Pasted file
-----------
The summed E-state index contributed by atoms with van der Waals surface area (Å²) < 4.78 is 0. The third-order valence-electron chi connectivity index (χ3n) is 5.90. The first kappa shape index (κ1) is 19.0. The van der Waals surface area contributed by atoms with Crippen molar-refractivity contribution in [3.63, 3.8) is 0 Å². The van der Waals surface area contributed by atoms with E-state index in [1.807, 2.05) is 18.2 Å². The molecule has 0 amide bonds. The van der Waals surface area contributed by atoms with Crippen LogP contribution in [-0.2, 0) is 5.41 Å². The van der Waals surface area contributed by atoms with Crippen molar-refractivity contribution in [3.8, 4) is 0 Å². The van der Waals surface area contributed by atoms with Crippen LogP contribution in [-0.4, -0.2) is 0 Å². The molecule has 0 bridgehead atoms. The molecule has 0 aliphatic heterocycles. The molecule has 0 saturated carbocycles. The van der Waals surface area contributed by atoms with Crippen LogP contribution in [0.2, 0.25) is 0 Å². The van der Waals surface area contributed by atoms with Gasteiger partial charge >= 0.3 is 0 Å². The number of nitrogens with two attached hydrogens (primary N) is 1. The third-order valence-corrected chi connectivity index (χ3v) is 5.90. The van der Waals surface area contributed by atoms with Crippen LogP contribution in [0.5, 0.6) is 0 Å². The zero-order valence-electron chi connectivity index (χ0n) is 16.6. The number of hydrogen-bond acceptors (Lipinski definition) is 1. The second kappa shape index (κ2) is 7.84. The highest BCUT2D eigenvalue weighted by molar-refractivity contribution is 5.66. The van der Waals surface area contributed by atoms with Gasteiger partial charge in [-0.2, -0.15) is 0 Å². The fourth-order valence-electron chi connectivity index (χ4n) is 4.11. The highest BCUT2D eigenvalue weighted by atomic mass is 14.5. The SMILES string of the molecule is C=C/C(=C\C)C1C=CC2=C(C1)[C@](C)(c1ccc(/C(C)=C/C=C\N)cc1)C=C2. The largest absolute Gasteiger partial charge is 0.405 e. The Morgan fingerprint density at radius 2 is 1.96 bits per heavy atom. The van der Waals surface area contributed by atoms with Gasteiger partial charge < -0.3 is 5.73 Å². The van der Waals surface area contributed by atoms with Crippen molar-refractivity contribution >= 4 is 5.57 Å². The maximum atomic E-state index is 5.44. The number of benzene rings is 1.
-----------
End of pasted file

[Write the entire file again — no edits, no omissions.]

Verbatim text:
The summed E-state index contributed by atoms with van der Waals surface area (Å²) < 4.78 is 0. The third-order valence-electron chi connectivity index (χ3n) is 5.90. The first kappa shape index (κ1) is 19.0. The van der Waals surface area contributed by atoms with Crippen molar-refractivity contribution in [3.63, 3.8) is 0 Å². The van der Waals surface area contributed by atoms with E-state index in [1.807, 2.05) is 18.2 Å². The molecule has 0 amide bonds. The van der Waals surface area contributed by atoms with Crippen LogP contribution in [-0.2, 0) is 5.41 Å². The van der Waals surface area contributed by atoms with Crippen molar-refractivity contribution in [3.8, 4) is 0 Å². The van der Waals surface area contributed by atoms with Crippen LogP contribution in [-0.4, -0.2) is 0 Å². The molecule has 0 bridgehead atoms. The molecule has 0 aliphatic heterocycles. The molecule has 0 saturated carbocycles. The van der Waals surface area contributed by atoms with Crippen LogP contribution in [0.2, 0.25) is 0 Å². The van der Waals surface area contributed by atoms with Gasteiger partial charge >= 0.3 is 0 Å². The number of nitrogens with two attached hydrogens (primary N) is 1. The third-order valence-corrected chi connectivity index (χ3v) is 5.90. The van der Waals surface area contributed by atoms with Crippen LogP contribution in [0.5, 0.6) is 0 Å². The zero-order valence-electron chi connectivity index (χ0n) is 16.6. The number of hydrogen-bond acceptors (Lipinski definition) is 1. The second kappa shape index (κ2) is 7.84. The highest BCUT2D eigenvalue weighted by molar-refractivity contribution is 5.66. The van der Waals surface area contributed by atoms with Gasteiger partial charge in [-0.2, -0.15) is 0 Å². The fourth-order valence-electron chi connectivity index (χ4n) is 4.11. The highest BCUT2D eigenvalue weighted by atomic mass is 14.5. The SMILES string of the molecule is C=C/C(=C\C)C1C=CC2=C(C1)[C@](C)(c1ccc(/C(C)=C/C=C\N)cc1)C=C2. The largest absolute Gasteiger partial charge is 0.405 e. The Morgan fingerprint density at radius 2 is 1.96 bits per heavy atom. The van der Waals surface area contributed by atoms with Gasteiger partial charge < -0.3 is 5.73 Å². The van der Waals surface area contributed by atoms with Crippen molar-refractivity contribution >= 4 is 5.57 Å². The maximum atomic E-state index is 5.44. The number of benzene rings is 1.